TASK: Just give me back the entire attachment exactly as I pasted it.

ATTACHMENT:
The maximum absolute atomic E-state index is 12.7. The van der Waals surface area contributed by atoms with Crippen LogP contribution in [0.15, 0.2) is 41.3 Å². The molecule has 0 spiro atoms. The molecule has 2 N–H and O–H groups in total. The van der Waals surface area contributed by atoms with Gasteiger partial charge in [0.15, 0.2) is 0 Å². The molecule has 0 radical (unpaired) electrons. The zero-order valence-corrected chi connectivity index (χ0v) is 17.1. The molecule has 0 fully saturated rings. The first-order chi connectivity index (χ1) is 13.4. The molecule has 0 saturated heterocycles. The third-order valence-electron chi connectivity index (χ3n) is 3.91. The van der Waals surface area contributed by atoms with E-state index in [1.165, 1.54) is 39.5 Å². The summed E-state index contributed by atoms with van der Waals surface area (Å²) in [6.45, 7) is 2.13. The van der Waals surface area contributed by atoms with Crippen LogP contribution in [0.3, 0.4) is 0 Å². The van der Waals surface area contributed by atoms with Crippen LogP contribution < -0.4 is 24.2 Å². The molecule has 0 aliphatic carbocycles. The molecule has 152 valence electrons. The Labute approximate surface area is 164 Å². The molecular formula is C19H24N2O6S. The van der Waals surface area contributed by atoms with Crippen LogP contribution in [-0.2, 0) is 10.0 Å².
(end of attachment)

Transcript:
The maximum absolute atomic E-state index is 12.7. The van der Waals surface area contributed by atoms with Crippen LogP contribution in [0.15, 0.2) is 41.3 Å². The molecule has 0 spiro atoms. The molecule has 2 N–H and O–H groups in total. The van der Waals surface area contributed by atoms with Gasteiger partial charge in [0.15, 0.2) is 0 Å². The molecule has 0 radical (unpaired) electrons. The zero-order valence-corrected chi connectivity index (χ0v) is 17.1. The molecule has 0 fully saturated rings. The first-order chi connectivity index (χ1) is 13.4. The molecule has 0 saturated heterocycles. The third-order valence-electron chi connectivity index (χ3n) is 3.91. The van der Waals surface area contributed by atoms with E-state index in [1.165, 1.54) is 39.5 Å². The summed E-state index contributed by atoms with van der Waals surface area (Å²) in [6.45, 7) is 2.13. The van der Waals surface area contributed by atoms with Crippen LogP contribution in [0.3, 0.4) is 0 Å². The van der Waals surface area contributed by atoms with Crippen LogP contribution < -0.4 is 24.2 Å². The molecule has 0 aliphatic carbocycles. The molecule has 152 valence electrons. The Labute approximate surface area is 164 Å². The molecular formula is C19H24N2O6S. The van der Waals surface area contributed by atoms with Crippen LogP contribution in [-0.2, 0) is 10.0 Å².